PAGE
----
First thing’s first. The break is, of course, just that – a break. Treating it as such is undoubtedly important. All of the various clichés about recharging the batteries, mentally switching off, getting literal and figurative distance from the daily grind, have genuine merit and as such must be the first priority.
And yet the summer break is an invaluable time for preparation. It predates the reactionary demands that are unavoidably incurred during term time. It is also early enough to allow the previous year’s experiences to act as a dynamic resource. As a result, this unique sweet spot between terms becomes the ideal moment to prepare for the year to come.
Worth consideration, then, is how to figure out the best practices for using the break to ensure that, when the time comes to return to school, you’re well equipped to face whatever comes your way.
Review the year that’s passed
Whether you are a teacher, a student, or anything in between, the ability to critically evaluate your own effectiveness and make responsive adjustments is central to the whole notion of self-improvement.
Education and teaching is no exception. As Schussler, Stooksberry and Bercaw demonstrate by tracking the relationship between teachers’ disposition towards their teaching history and their effectiveness, self-reflection is inexorable to the best teaching practices:
“Candidates with the greatest capacity to unpack their assumptions and who therefore possessed the greatest awareness of their dispositions demonstrated (a) a propensity for questioning the how and why of their thinking and actions, (b) a balance between focusing on students and the self, and (c) an adoption of multiple perspectives.”
In other words, teacher and student outcomes are maximised when, as teachers, we’re critical of our practices, and seek to improve them year-to-year. Naturally, it’s crucial that the focus of this self-reflection is on our own practices and areas of improvement.
For example, it might feel vindicating to explain away some outcomes based on how unruly a given class was, but this will ultimately bear no constructive answers. Instead, critically evaluating your own response to this unruliness is much more likely to bear fruit for what approach to take should the same issue arise with incoming students.
Putting your own practices of the previous year under the microscope, seeing what worked and what did not, and making changes in response to use with next year’s classes is the first and most beneficial step to be undertaken in the gap between terms.
Self-evaluation counts for little if it does not lead to action. In other words, it’s important to use the break from educating to undertake some education of your own. This may already be a requisite part of your back to school package via mandatory training for returning staff, but either way, individual professional development during the break is undoubtedly an avenue worth considering.
The modern world of education can seem at times to be quite a fast one. New resources and techniques are emerging all the time, plenty of which holds serious potential value, some of which may flatter to deceive. In the midst of term time, however, coming to terms with these new innovations alone can seem like too overwhelming a task, let alone figuring out which are the ones of value. Inevitably, a certain amount of new intelligence will end up passing you by.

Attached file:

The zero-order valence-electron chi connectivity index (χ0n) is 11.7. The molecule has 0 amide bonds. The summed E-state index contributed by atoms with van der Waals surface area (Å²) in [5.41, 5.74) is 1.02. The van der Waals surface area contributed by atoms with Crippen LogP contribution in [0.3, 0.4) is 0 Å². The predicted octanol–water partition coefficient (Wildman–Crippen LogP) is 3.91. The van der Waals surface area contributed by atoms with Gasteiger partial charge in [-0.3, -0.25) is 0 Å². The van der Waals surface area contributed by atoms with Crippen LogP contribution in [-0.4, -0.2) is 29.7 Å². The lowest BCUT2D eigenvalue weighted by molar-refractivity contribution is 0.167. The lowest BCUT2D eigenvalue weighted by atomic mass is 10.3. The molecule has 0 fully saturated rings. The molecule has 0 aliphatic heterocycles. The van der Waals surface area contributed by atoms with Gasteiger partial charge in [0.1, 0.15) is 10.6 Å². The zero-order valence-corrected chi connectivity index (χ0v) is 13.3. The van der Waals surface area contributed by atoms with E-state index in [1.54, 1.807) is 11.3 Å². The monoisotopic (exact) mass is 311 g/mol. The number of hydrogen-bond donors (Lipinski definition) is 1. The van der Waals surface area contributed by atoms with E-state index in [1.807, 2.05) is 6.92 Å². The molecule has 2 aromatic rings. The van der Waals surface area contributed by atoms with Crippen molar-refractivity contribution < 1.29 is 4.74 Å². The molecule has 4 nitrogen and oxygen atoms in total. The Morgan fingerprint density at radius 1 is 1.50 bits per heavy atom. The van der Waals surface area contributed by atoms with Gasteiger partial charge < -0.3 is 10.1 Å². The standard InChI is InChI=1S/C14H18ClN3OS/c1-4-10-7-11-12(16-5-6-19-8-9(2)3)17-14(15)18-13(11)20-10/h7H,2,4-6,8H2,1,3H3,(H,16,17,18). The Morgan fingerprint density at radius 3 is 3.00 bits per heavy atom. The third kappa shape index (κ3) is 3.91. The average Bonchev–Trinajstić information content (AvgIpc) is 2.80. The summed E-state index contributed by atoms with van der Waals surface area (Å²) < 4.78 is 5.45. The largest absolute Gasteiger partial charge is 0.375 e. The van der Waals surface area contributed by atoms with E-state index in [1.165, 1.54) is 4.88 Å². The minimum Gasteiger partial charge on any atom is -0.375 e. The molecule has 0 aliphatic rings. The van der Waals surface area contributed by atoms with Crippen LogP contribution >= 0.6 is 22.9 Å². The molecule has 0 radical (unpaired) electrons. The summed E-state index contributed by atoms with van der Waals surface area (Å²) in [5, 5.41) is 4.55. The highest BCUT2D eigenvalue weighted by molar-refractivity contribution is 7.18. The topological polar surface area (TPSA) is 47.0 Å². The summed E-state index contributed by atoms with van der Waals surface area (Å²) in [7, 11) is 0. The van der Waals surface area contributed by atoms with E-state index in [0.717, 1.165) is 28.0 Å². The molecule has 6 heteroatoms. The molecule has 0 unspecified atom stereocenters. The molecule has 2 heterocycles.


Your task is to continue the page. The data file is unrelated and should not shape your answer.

The summer break reopens the door to this new material. Whether it be attending a workshop on how to implement a new learning philosophy, or completing online courses that bring you up to speed on utilising useful classroom technologies, the freedom of the break allows for the undertaking of professional development that can be carried confidently into a new class when term begins again.
Establish clear lines of communication
Clear lines of communication between students, parents and teachers are crucial to the classroom dynamic. To complicate things, the growth of ICT (information & communications technology) in schools has increased demands for clearer and more insightful lines of communication even further. Teachers are now expected to have comprehensive data packages relating to each student, as well as clear and concise explanations and insights to accompany them.
Ensuring that clear lines of communication are defined in advance of the new school year is a simple way of pre-empting a potential headache. This will involve researching and deciding upon the right kind of portal/platform for this dialogue, and setting it up for the new year. In short, the best platforms are those which provide a simple feedback loop, which can be presented to students and teachers at any point during the school year.
Ensure a strong start
The school year rolls around much like a rollercoaster, with periods of coasting through content frequently met with difficult slogs and exam blocks. One of the most effective ways to smooth the ride is to set a tone for the classroom that persists during the inevitable highs and lows of the school year.
The first few weeks of term are the perfect environment in which to set the tone for the remainder of the year. These weeks are those least likely to be interrupted and complicated by external factors. As teachers, there is more licence for setting the agenda of the year ahead, and the expectations for any given class. Planning every lesson is one thing, but thinking about and creating the desired impact of these first few weeks is another. After all, these first few classes are the ones that are most capable of being moulded in exactly the way that is desired.
Using the break to give yourself a break
Aside from enjoying some much-needed time off, devoting break time to self-reflection and planning the approach for the year ahead is crucial to a smooth school year both for students, and yourself.
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